CDBC Registration Fee FAQ

Q1. How does CDBC’s registration fees compare to other health regulators in BC?

Health Regulators in BC all have the same mandate, defined in the Health Professions Act, section 16(2). To accomplish their duty and objects as described in that section, colleges rely almost exclusively on registration fees for their revenue. This means that the annual budget needed to conduct operations will be influenced by the number of registrants and the workload the College has to support. Indeed, depending on the nature of the profession regulated, certain functions and programs of the College might be different and generate higher or lower workload. For example, the College of Physicians and Surgeons of BC processed 1046 complaints in 2020-2021 versus 12 for CDBC. The CDBC registration fees are among the lowest of the BC health regulators that CDBC will amalgamate with through the modernization project of the Ministry of Health, announced in 2019. 

Since health regulation is a provincial jurisdiction, comparing registration fees with other Canadian dietetic regulatory bodies is a challenge. Not all provinces are under an umbrella legislation as the BC Health Professions Act and therefore do not have the same defined mandate and duties to fulfill. Cost of living (including real estate but also other services and supplies needed to operate a business) and the number of complaints are other important factors influencing registration fees. BC fees remain within a comparable range with other dietetic regulators of similar size and complaint volume.

Q2. Why doesn’t CDBC consider Dietitians’ wages in its decision to establish fees?  What does CDBC need to consider when establishing the registration fees?

Although the CDBC Board is sensitive to the cost of living and Dietitians’ wages, the CDBC is not an association whose role is to advocate for Dietitians’ interests such as salary and benefits. CDBC has a defined mandate in legislation and the Board primarily considers what level of expenses is required to fulfill its mandate, what revenue is necessary to cover those expenses and by extension, what level of registration fees are appropriate. CDBC has invested considerable time and effort over the last three years to optimize its resources. We share many services amongst BC and Canadian regulators to maintain low costs, make use of contractors where appropriate to gain expertise without adding overhead, and have renegotiated our lease to decrease occupancy costs.

Q3. What are CDBC’s expenses?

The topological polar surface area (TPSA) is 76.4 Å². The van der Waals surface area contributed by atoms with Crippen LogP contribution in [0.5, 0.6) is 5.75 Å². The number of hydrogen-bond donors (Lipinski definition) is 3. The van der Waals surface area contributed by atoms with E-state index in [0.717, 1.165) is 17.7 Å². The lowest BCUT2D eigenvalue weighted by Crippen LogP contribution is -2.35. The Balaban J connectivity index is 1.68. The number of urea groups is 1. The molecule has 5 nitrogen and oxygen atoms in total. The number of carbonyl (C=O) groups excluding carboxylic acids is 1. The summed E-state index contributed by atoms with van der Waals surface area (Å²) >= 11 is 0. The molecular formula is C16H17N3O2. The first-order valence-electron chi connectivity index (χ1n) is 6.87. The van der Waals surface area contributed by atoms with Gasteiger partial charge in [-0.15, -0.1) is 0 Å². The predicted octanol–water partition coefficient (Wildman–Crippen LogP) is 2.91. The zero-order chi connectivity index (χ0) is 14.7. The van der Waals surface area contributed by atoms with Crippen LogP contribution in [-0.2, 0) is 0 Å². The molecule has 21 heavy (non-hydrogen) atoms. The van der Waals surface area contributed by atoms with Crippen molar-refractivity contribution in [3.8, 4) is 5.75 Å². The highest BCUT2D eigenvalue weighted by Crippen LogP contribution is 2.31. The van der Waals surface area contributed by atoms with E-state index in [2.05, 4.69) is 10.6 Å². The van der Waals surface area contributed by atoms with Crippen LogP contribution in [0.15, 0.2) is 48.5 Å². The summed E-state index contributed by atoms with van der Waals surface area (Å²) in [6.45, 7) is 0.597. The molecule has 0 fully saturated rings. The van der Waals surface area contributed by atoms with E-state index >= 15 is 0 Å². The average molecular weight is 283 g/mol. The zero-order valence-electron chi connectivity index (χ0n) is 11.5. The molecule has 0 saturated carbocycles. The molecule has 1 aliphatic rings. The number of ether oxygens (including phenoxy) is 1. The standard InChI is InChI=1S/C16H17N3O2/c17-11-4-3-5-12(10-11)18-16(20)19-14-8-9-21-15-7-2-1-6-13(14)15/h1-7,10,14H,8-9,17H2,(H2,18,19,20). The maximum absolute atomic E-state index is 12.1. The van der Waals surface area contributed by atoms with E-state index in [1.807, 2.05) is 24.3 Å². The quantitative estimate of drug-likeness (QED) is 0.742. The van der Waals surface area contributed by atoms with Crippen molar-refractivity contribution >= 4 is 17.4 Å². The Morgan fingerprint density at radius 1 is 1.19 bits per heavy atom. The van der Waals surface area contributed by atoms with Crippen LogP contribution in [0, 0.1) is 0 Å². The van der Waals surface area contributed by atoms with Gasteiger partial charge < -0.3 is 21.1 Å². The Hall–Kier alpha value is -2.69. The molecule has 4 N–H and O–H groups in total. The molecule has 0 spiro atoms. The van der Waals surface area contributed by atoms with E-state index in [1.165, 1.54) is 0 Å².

CDBC’s expenses are directly related to supporting its four main mandated functions: registration, quality assurance, complaints and discipline. As with any business, CDBC has administrative expenses such as occupancy, telecommunications, IT, accounting and HR. Because CDBC is a regulator, we have specific costs related to legal, complaints and examinations. CDBC is diligent in negotiating the best cost possible with all its service providers, however increased costs for some of these services are outside of our control. CDBC’s expenses are also influenced by the number of complaints we receive and investigate, and these numbers have been increasing over the past few years. In 2020, CDBC removed fees for restricted activities and shifted oversight from registration to quality assurance. This reduced registration costs for a majority of registrants and decreased revenue for CDBC. Yet, operations remained within budget for the two follow-up years.

Q4. What is the contingency fund? When can it be used?

The College maintains investments known as “Restricted Funds.”  The goal of the College is to maintain Contingency Funds of at least $1 million. This goal was met in 2019. The funds may be utilized, only under a Board resolution, for:

  • Unexpected legal fees, hearing-related costs or related unforeseen expenses associated with discipline, complaint or inquiry issues.
  • Other major projects or capital expenditures that the Board deems to be of long-term strategic importance to the College. For example, the CDBC IT system overhaul in 2016-2017 used some of the Restricted Funds.

 The Board is planning for a portion of the fund to cover CDBC’s share of costs to amalgamate with other health care colleges. For more information on modernization of the Health Professions Act and amalgamation, please click here.

As the restricted funds are meant to support contingency, they should not be used to support regular operations of the College and to avoid increasing fees.

Q5. How can I interpret variation in different expenses throughout the years?

You will find all financial information available in the CDBC annual report. Annual reports are shared with registrants annually via email and can also be requested. CDBC financial statements are audited yearly. The audit comprises rigorous review of management and governance practices with the intent to detect any fraud or error. The audited financial statements included in the Annual Report are a detailed breakdown of CDBC finances. At the AGM, the Registrar presents highlights and variances and receives and answers any questions, in collaboration with the Board.

Some other areas, such as professional fees, which includes legal expenses, will also fluctuate from years to years as they are highly influenced by the number of complaints received.  This can be very difficult to predict from year to year as legal costs are case-specific. Operational contract services costs are highly impacted by the number of projects undertaken by the College, but often these project costs are offset by grants received from the provincial government, so the net expense is generally close to zero because revenue is also higher in these cases.